We hiked to the Cascade Sacrée (Sacred Waterfall) and the Mille Arbres (Path of a Thousand Trees) trail, all the while feeling ensconced in a terrarium separate from the hot and humid outside world.

Montagne D’Ambre feels like its own bioverse, with endemic birds, lemurs and chameleons found specifically in this reserve. It was very cool to actually find some of these critters, including the Amber Mountain rock thrush, the Amber Mountain chameleon, and the very adorable and teeny Mount D’Ambre leaf chameleon (note how small he is on my hand!). While not exclusive to Amber Mountain, the endangered Sandford’s brown lemurs were an amazing find, as was the very weird and master of camouflage leaf-tailed gecko (can you spot it in the last photo in this slideshow?).

Possibly the highlight of the day came as we were exiting the park and really more focused on lunch than seeing any more critters, since the day was already full of such wonderful sightings. As we were driving down the main reserve road, we spotted a beautiful little pygmy kingfisher perched on a branch where he gave us a fantastic view of his bright plumage.

Of all the wildlife experiences on this trip, I think this one wins for the most unexpected sighting. The grin and sheer joy on my guide’s face at the sighting was absolutely priceless.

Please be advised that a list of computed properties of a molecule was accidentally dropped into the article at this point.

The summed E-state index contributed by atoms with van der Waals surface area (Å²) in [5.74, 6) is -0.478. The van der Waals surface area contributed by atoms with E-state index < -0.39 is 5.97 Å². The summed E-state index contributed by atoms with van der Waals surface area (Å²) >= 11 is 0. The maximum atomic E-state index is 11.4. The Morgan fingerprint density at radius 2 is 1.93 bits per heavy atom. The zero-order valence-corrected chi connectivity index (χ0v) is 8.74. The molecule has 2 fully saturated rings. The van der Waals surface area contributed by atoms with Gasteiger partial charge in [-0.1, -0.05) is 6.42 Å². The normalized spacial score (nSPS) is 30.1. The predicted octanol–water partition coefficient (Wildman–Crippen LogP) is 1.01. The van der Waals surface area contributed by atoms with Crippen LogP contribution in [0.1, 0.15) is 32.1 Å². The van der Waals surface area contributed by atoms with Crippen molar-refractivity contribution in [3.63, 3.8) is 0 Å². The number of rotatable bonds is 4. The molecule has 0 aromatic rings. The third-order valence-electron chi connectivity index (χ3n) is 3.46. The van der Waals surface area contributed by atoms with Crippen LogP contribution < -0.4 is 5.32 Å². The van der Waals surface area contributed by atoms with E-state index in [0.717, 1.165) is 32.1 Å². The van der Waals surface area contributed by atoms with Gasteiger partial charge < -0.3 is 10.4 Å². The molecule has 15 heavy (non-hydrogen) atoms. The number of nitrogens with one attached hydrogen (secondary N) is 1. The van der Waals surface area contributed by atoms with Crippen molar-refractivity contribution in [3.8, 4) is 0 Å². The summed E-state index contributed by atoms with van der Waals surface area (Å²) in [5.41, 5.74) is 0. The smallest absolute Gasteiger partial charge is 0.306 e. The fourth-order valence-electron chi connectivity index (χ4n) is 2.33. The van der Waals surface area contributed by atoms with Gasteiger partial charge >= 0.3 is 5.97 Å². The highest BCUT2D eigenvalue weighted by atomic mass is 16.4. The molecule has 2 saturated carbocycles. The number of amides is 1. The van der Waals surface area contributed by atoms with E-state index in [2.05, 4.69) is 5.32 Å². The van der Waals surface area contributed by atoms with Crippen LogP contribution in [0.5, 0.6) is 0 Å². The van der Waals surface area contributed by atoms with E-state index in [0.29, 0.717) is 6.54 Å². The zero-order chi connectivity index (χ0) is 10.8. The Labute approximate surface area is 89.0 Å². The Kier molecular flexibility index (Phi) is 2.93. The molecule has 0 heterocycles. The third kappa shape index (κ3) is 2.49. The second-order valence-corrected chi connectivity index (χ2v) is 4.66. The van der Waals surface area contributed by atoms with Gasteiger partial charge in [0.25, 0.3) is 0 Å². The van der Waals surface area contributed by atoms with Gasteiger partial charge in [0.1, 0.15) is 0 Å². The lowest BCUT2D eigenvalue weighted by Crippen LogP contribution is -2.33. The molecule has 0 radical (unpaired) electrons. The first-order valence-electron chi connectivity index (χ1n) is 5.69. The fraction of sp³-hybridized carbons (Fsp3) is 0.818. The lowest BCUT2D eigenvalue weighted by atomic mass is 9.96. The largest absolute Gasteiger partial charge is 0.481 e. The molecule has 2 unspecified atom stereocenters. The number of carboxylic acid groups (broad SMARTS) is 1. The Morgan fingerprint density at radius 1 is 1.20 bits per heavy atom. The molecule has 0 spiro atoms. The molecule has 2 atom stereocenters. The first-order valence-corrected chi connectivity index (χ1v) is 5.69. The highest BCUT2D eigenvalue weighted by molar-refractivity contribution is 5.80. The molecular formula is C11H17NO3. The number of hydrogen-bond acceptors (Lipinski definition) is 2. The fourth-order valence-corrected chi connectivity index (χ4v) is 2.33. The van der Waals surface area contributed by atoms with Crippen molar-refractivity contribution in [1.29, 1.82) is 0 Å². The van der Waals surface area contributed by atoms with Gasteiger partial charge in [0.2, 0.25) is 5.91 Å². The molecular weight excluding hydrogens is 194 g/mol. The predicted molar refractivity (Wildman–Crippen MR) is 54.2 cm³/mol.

And, no, I didn’t get a photo of that.

This concludes our tour of Parc National de la Montagne D’Ambre. Stay tuned for Part IV including the most horrible thing in Madagascar and why you need shoes. In other words, next up is hiking in the tsingys of Ankarana.

Madagascar marvels part II: Idyllic islands and land-based critters

As if spending a week spotting whale sharks wasn’t enough!

Another aspect of the first half of the itinerary was to experience some of the other flora and fauna in and around Nosy Be. So one morning we set off to see Nosy Tanikely, a marine reserve with a lovely, preserved reef. We snorkeled there for a bit before heading farther out to look for more whale sharks.

Back at Sakatia, afternoons were for napping or swimming with giant green sea turtles in the sea grasses by the lodge. Alternately, there was a lot of nothing to do if one was so inclined. In hindsight, I’m meshing together days here and calling out highlights because I stopped trying to keep track of sightings and particulars as the days melted into one under the hot sun. There was the afternoon I was sitting on the porch of my bungalow when two chickens very deliberately climbed the steps to have some water from my foot pail. There were brilliant sunsets overlooking the little sacred forest. There were early morning walks in the mangroves at low tide.

On another morning, we were up and out early to get to a remote island called Nosy Iranja, a 3-hour boat ride out into the waters of the Mozambique Channel. We spotted fewer whale sharks as we entered the deeper (and choppier) water, but as we travelled, a pod of spinner dolphins joined us to play in the boat’s wake. And as we approached Iranja, we watched as a humpback whale family (mom, brand new calf, and dad) slowly cruised through the water, making their way out to sea (and apparently towards Antarctica); the baby getting used to its giant fins, slapping and playing in the water as they swam.